Study: Individuals with Lower English Proficiency Report Lower Patient Satisfaction

June 25, 2018 | Strategic Insights for Ambulatory Care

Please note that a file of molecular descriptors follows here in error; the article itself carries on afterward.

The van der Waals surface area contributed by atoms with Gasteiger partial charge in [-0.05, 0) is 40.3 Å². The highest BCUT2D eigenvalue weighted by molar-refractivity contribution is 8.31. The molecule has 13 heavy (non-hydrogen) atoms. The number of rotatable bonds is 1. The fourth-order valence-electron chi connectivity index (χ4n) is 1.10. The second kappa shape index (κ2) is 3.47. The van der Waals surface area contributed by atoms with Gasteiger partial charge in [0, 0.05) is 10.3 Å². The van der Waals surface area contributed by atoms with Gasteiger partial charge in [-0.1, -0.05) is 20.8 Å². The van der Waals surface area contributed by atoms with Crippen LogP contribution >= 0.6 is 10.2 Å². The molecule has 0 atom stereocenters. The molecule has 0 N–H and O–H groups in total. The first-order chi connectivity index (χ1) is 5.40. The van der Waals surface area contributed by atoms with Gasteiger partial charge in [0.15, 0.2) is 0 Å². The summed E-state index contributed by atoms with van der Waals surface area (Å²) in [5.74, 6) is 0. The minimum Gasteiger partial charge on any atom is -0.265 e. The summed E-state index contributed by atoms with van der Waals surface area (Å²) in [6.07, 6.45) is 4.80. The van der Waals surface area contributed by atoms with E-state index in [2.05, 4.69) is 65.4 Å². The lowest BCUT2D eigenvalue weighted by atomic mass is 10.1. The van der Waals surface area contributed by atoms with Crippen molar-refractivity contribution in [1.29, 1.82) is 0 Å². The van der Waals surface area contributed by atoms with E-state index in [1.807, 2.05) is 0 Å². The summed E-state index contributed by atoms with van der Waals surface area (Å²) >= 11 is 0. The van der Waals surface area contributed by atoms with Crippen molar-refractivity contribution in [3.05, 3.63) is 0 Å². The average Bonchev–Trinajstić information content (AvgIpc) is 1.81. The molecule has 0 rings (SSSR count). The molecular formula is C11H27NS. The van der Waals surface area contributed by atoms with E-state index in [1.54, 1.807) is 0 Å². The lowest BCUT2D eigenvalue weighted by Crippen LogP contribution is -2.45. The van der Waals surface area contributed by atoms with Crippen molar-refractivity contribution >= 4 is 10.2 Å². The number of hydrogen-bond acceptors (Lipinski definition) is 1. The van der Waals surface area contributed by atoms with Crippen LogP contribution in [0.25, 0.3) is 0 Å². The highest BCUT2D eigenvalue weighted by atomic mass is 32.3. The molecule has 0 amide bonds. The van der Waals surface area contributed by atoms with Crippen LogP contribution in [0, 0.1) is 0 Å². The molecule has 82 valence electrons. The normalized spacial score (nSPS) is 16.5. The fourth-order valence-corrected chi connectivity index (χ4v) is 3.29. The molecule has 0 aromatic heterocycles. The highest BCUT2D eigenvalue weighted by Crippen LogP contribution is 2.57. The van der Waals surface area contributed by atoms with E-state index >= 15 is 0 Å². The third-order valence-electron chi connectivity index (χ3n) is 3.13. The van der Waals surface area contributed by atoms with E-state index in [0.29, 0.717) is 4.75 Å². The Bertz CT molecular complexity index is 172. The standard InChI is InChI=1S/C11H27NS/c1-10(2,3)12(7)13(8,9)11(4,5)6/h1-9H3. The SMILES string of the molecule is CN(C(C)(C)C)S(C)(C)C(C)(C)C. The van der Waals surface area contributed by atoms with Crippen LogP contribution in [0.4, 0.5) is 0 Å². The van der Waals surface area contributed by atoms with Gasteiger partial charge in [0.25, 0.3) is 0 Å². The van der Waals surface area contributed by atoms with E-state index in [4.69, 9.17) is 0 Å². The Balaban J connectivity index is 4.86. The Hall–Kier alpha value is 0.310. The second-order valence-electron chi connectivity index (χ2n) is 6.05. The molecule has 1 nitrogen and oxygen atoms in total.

​Patients with lower English proficiency report worse ratings in two treatment issues—patient-provider communication and shared decision-making—than their counterparts who have better command of English, according to a study in the June 2018 issue of Surgery. The authors analyzed a database featuring survey responses from 13,880 patients who self-identified as a speaker of a language other than English and self-rated their level of English proficiency. Respondents then also rated the level of patient-provider communication and shared decision-making they felt they received from care providers. Across all levels of English proficiency, 71% of respondents reported optimal patient-provider communication and 84% reported optimal shared decision-making. However, as self-reported English proficiency decreased, so did the proportion of individuals reporting each measure as optimal.

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